Your message of June 10 has moved me very deeply. As I have already stated to you and to Mr. Churchill, this Government is doing everything in its power to make available to the Allied Governments the material they so urgently require, and our efforts to do still more are being redoubled. This is so because of our faith in and our support of the ideals for which the Allies are fighting.
The magnificent resistance of the French and British armies has profoundly impressed the American people.
I am personally particularly impressed by your declaration that France will continue to fight on behalf of democracy even if it means slow withdrawal, even to North Africa and the Atlantic. It is most important to remember that the French and British fleets continue mastery of the Atlantic and other oceans; also to remember that vital materials from the outside world are necessary to maintain all armies.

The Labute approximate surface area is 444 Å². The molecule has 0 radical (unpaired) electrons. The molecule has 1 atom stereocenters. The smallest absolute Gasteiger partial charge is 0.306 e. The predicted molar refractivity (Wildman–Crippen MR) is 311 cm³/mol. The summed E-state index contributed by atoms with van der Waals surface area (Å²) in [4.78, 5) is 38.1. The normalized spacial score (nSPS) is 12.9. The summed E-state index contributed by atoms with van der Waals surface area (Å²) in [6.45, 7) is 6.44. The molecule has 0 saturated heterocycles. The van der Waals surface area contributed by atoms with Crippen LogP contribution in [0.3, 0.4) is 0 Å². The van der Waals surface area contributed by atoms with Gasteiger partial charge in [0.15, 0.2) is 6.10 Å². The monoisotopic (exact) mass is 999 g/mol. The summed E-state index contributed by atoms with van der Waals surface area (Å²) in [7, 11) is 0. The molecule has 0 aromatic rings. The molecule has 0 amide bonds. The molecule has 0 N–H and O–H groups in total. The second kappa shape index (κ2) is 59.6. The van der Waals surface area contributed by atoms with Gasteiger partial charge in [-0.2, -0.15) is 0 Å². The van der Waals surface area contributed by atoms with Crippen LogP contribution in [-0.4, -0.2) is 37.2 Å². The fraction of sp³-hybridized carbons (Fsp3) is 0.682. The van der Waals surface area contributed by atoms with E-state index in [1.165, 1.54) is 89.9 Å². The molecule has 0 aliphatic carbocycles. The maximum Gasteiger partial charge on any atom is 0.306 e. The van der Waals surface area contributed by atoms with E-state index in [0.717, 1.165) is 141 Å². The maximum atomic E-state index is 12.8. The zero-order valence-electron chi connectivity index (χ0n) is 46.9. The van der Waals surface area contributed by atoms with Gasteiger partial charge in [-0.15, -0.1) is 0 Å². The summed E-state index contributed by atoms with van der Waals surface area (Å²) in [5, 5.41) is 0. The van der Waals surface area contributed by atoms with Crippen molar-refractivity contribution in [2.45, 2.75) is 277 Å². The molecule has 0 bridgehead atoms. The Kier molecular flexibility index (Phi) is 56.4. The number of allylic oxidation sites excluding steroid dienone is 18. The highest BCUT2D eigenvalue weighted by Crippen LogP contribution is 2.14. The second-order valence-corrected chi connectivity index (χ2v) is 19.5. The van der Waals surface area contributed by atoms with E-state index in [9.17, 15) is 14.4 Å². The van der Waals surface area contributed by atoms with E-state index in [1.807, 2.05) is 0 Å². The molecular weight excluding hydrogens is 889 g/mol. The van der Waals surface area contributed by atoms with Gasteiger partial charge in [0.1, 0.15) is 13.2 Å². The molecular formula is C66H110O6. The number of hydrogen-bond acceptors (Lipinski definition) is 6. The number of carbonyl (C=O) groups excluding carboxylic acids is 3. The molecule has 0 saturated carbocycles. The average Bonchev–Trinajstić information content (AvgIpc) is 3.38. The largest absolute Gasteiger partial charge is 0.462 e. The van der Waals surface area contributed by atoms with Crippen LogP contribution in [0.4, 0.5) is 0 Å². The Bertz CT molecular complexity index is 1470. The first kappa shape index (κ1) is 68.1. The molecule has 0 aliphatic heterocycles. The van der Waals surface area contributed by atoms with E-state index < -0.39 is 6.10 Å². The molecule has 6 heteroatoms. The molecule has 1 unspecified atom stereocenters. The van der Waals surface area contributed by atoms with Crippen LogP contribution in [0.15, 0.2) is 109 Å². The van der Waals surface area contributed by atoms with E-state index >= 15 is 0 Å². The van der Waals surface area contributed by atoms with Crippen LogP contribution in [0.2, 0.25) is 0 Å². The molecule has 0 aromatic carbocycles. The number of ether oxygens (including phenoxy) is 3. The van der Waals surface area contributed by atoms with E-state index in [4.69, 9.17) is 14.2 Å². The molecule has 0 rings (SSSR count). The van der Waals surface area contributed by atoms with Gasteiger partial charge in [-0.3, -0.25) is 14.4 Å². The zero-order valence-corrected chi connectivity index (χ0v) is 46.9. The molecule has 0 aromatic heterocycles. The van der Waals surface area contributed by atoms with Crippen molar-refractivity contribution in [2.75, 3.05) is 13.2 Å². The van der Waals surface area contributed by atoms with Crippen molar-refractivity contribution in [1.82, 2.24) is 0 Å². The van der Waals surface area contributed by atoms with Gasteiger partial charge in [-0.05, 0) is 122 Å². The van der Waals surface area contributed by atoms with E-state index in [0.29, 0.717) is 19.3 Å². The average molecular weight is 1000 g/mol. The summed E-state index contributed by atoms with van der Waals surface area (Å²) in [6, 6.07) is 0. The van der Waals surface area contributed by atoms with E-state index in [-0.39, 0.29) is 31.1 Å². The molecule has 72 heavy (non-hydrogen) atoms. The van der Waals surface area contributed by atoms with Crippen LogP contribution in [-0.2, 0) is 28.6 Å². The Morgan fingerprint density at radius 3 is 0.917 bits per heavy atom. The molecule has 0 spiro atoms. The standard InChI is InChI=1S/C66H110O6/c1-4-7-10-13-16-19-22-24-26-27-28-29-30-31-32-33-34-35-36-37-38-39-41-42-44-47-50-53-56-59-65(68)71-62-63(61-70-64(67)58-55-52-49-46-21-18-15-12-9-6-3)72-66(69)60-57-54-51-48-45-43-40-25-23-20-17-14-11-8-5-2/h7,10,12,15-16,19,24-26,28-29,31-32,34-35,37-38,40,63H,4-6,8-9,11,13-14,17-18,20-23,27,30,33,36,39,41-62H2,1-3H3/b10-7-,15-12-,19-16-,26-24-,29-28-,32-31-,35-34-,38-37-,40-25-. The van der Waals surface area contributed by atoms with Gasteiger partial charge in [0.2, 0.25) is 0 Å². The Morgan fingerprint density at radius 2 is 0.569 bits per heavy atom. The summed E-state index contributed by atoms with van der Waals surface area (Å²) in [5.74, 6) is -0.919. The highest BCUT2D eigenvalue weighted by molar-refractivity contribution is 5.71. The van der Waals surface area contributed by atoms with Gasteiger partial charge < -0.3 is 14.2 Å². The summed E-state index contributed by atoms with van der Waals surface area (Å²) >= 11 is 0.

I am also greatly heartened by what Prime Minister Churchill said a few days ago about the continued resistance of the British Empire and that determination would seem to apply equally to the great French Empire all over the world. Naval power in world affairs still carries the lessons of history, as Admiral Darlan well knows.
Source: U.S., Department of State, Publication 1983, Peace and War: United States Foreign Policy, 1931-1941 (Washington, D.C.: U.S., Government Printing Office, 1943), pp. 549-50
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